An easy place to start the discussion of addiction in the media is the portrayal of “interventions.” Interventions are repeatedly presented by the media as the most reasonable course of action for getting people to engage in treatment. Despite the supposed popularity of this method, research suggests that interventions are actually one of the least effective strategies for motivating people to seek treatment. Across a number of studies, interventions ended up engaging the “addict” less than a third of the time (Meyers and Wolfe) compared to more effective interventions like CRAFT that engage up to 70% of clients.
Follow this link to read a CMC article recently published in The Addictions Newsletter (an official publication of the American Psychological Association’s addictions division) on the challenges of providing evidence-based family approaches like CRAFT in a media-influenced culture that so often assumes the Intervention is the only option. (Look for the article on page 18.)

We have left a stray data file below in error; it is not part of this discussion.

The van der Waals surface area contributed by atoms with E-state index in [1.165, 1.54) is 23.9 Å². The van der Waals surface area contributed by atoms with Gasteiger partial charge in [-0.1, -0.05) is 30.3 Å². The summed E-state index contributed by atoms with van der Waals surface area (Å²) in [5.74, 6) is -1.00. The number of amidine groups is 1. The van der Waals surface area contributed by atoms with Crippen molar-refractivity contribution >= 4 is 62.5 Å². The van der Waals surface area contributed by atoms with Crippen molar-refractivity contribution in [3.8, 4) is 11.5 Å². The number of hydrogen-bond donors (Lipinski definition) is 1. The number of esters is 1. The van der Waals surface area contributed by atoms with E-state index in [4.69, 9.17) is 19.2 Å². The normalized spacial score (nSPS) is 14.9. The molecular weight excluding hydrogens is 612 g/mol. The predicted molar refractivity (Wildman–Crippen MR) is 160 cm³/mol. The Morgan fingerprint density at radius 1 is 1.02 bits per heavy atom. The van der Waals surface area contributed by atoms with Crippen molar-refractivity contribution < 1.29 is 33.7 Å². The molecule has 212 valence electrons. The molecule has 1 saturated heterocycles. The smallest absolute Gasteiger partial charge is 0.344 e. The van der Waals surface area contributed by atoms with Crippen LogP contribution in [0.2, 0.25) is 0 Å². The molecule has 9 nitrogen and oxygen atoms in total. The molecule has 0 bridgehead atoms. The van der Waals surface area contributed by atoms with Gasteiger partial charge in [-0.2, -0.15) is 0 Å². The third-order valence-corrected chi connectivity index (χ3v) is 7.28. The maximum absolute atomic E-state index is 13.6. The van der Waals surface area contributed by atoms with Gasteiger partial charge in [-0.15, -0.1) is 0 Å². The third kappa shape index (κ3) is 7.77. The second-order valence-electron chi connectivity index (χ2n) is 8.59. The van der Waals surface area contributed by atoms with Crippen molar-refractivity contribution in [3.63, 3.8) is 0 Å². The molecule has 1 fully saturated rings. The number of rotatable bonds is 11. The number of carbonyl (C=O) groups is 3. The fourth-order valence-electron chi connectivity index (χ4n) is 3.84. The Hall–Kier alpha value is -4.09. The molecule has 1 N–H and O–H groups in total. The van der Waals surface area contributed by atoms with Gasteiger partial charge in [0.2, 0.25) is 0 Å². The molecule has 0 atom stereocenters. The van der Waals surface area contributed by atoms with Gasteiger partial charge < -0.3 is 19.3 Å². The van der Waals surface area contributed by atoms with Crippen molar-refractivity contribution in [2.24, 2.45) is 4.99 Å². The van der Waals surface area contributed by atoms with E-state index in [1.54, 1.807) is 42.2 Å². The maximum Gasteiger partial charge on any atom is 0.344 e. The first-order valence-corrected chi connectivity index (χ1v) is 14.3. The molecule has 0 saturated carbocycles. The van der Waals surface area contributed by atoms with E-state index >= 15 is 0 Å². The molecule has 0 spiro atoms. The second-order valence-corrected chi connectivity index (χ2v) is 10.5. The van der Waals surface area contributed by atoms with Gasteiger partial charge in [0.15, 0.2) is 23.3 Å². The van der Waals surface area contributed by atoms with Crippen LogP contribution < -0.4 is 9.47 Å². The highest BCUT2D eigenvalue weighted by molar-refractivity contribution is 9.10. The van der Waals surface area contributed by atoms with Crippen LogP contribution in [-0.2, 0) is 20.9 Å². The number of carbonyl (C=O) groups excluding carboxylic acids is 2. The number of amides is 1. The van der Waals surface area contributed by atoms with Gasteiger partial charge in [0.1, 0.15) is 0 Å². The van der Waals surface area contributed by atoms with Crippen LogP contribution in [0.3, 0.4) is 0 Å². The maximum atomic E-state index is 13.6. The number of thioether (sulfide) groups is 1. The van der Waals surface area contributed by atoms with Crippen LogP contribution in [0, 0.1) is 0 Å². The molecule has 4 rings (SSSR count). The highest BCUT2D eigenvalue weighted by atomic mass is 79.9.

Television programs about interventions (like the popular A&E show Intervention) appear to meet our society’s obsession with the quick fix and attraction to high drama. Unfortunately, they do a potentially huge disservice to the actual work that goes into helping someone struggling with an alcohol and drug problem to enter treatment. They support the myth that “breaking through denial” in an aggressive way is the only way to get a substance abuser to accept there is a problem and accept help. These portrayals are in direct conflict with the large number of studies that show direct confrontation is one of the least effective ways of helping people accept the need to change (see here for more about confrontation in addiction treatment).